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A blocky, low-poly infantryman carrying a rifle runs in the foreground. In the background, several more similarly shaped soldiers run from an explosion

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Battlebit Remastered is the second coming of Battlefield: Bad Company

Slick mechanics and sim-like systems combine in this deceptively deep sandbox shooter

Image: SgtOkiDoki via Polygon
Patrick Gill (he/him) has been making serious and unserious videos for Polygon since 2016. He also co-hosts & produces Polygon’s weekly livestreams on Twitch.

A little more than a decade ago, my friends and I graduated from college and were scattered across the state to our shitty first apartments and reclaimed parents’ basements. Just about every day after work, we’d come back together in Battlefield: Bad Company 2.

This was back before Fortnite, when the default dudes’ online hang zone was Call of Duty. But for us, Bad Company 2 (and eventually Battlefield 3) just made sense. The franchise was running on a wonderful mix of nerdy mechanical depth and absolutely unhinged slapstick sandbox action that made it a joy to return to every night.

Apparently, I’m not the only one with fond memories of this particular era of Battlefield, because Battlebit Remastered has been blowing up the Steam charts lately. The game’s promo art pays tribute to early-2010s Battlefield box art, and the gameplay leans even harder into the franchise’s contrast between silly and simmy.

The first thing you’ll notice is that the game looks like it was built in Roblox. Character models are blocky little cartoon dudes with primitive animations, while the soundscape reaches for verisimilitude, with loud, punchy gunfire. The maps are textureless and flatly shaded, but geometrically complex. Buildings are fully accessible, meaning every window on a crowded city block is a potential sniper’s nest. You can punch out walls to expose enemies or create a quick escape, and level entire structures.

A first person perspective of a low-poly battlefield. A helicopter can be seen swooping through the center of the frame, and a massive wind turbine is toppling over. Image: SgtOkiDoki via Polygon

Even the feel of the game exemplifies that old-time Battlefield contrast. The developers have pulled in nerdy sim elements — but only the ones that create more fun. Weapons have multiple firing modes and detailed recoil models, and you need to pull out your magazine to get an accurate ammo check. Bullet drop and travel time make long-distance engagements a satisfying test of skill, but close-quarters engagements can still be twitchy, full-auto spray-and-pray shootouts.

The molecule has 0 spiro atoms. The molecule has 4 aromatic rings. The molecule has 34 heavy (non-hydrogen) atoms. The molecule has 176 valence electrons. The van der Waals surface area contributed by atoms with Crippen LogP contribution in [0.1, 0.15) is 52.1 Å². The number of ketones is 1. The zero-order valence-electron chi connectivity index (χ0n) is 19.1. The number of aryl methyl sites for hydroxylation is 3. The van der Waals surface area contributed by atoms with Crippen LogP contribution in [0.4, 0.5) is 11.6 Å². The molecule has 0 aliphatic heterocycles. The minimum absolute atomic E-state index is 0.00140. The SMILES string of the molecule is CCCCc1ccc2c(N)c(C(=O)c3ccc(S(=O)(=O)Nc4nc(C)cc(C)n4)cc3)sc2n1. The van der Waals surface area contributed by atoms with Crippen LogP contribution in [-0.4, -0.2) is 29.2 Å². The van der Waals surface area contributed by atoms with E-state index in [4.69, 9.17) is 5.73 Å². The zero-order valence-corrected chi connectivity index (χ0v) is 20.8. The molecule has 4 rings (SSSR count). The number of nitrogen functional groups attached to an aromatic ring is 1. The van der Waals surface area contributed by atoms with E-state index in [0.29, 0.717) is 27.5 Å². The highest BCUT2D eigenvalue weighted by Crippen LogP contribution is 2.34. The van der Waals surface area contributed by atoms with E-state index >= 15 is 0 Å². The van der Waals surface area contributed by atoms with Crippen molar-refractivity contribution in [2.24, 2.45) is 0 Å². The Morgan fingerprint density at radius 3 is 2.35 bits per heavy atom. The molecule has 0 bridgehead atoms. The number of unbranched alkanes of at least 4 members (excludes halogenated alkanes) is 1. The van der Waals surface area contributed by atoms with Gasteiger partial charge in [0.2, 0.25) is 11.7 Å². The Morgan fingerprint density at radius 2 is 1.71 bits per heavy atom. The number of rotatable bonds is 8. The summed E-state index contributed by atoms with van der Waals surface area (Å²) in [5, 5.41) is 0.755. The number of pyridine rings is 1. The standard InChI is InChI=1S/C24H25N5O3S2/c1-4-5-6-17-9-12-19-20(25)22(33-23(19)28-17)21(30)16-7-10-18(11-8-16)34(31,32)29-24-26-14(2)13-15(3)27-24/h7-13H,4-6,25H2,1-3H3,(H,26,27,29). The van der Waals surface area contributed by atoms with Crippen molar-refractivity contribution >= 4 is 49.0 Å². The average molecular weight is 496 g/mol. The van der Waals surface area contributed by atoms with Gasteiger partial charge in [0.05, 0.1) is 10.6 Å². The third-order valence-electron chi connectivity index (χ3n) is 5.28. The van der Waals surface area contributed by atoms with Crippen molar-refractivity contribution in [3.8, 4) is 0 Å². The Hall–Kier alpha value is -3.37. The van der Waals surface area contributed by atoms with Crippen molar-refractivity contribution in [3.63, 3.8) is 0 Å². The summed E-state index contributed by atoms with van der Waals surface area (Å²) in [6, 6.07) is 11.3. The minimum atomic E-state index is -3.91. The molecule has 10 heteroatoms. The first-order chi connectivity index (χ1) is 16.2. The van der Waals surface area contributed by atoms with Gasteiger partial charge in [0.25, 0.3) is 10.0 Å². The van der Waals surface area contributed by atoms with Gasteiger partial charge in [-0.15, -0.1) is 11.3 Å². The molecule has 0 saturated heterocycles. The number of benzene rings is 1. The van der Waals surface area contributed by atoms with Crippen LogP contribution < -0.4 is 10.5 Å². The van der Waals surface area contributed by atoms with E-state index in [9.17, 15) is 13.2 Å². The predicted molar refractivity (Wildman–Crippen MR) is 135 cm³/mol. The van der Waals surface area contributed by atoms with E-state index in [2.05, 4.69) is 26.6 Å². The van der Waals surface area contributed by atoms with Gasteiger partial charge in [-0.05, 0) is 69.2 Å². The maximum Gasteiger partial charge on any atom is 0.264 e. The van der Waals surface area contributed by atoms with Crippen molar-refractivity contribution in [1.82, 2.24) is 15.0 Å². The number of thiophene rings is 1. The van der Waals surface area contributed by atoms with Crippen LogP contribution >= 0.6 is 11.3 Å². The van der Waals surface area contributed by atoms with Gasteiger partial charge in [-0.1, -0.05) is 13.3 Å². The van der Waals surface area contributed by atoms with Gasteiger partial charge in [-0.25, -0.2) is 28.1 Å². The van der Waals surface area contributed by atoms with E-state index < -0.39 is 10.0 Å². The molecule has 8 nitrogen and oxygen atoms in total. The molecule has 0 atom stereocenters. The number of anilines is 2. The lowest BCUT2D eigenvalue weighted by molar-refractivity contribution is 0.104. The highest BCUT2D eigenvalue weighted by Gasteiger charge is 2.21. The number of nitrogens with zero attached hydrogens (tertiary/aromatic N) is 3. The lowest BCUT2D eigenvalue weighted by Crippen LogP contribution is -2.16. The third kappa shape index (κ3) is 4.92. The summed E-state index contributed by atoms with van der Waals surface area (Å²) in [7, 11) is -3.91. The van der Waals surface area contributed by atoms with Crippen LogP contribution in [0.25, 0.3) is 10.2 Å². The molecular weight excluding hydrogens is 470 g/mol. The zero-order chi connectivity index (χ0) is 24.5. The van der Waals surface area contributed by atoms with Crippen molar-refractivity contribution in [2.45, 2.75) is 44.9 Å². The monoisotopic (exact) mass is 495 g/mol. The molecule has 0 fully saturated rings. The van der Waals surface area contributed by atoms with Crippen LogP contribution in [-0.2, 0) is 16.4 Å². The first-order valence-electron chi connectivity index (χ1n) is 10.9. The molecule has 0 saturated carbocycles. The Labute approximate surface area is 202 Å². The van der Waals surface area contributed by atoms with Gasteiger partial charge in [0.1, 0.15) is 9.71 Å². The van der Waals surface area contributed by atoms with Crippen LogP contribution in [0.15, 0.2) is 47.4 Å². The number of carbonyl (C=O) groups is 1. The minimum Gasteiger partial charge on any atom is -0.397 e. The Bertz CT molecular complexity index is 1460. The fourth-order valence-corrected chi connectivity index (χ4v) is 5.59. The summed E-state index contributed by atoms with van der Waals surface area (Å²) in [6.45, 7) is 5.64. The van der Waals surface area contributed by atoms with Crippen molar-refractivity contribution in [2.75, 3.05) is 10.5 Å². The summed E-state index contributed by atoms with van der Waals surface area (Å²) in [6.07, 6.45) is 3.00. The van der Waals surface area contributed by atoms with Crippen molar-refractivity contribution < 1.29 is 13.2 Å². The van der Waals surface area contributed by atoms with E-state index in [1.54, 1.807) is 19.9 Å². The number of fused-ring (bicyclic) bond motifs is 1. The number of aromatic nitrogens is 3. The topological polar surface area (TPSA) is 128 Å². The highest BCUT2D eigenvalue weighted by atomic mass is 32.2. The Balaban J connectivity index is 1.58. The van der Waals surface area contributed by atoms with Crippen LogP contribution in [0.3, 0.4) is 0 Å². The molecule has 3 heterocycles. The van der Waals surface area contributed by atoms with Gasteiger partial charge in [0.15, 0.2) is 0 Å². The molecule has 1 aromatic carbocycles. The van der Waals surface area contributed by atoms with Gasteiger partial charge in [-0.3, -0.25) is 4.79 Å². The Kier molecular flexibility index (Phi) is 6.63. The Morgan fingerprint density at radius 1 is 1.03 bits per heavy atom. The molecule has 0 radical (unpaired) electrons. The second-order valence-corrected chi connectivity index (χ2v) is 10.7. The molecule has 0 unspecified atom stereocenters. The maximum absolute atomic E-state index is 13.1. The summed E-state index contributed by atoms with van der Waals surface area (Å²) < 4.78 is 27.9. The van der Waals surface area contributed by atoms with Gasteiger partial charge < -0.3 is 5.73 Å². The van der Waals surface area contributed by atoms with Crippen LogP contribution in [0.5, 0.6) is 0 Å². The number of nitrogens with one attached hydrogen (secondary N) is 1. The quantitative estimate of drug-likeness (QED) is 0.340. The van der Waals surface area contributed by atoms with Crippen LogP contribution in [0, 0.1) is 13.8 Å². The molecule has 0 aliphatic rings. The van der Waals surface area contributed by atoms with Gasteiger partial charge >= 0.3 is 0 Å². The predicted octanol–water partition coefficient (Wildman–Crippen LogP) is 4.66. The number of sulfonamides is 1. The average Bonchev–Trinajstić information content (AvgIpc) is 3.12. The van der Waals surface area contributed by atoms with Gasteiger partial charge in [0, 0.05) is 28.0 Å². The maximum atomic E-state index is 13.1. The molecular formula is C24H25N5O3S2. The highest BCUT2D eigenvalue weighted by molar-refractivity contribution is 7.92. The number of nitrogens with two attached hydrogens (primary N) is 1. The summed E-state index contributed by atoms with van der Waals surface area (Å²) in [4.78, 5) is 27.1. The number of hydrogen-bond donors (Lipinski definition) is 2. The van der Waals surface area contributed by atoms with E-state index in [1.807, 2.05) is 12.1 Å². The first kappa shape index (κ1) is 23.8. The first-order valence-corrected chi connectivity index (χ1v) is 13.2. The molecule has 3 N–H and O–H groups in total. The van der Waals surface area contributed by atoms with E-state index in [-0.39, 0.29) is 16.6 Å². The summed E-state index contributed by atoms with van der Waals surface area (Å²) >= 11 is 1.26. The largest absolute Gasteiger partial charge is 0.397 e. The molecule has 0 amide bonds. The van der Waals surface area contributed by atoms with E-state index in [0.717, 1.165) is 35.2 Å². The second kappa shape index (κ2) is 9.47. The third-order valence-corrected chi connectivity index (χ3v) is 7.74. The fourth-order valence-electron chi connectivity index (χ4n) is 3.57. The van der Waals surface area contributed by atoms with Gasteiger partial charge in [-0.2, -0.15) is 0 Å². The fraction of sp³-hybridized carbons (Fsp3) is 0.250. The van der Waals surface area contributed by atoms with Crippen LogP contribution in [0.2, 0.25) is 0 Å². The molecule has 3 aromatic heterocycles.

The time to kill is extremely fast; often, you’ll die after a couple of well-placed shots. But you can also be revived infinitely, as long as there’s a teammate nearby to drag you to cover and dust you off. Vehicles have detailed physics models and a high skill ceiling, but you’ll still see helicopters cruising by with a half dozen blocky infantrymen dangling from a fast rope, and C4-festooned quad bikes plowing into enemy tanks.

A first person perspective of a helicopter cockpit, looking down at a boggy field Image: SgtOkiDoki via Polygon

Battlebit Remastered is still in early access, and it has some early access jank. The simple visual design is usually fine, but there are times where the flat shading makes geometry confusing and distances hard to determine. Game modes also need some tuning: 127-versus-127 matches feel great on the massive zone-control maps, but in the tug-of-war Frontline mode, they feel like a chaotic slog.

Even with its rough edges, Battlebit Remastered is doing an amazing job of recapturing the feel of Battlefield’s good old days. A lot has changed since 2010, and you might not be able to get the old Battlefield squad to come out of retirement — but if you’re looking to try, Battlebit Remastered might be your best shot.

Battlebit Remastered was released in early access on June 15 on Windows PC. Vox Media has affiliate partnerships. These do not influence editorial content, though Vox Media may earn commissions for products purchased via affiliate links. You can find additional information about Polygon’s ethics policy here.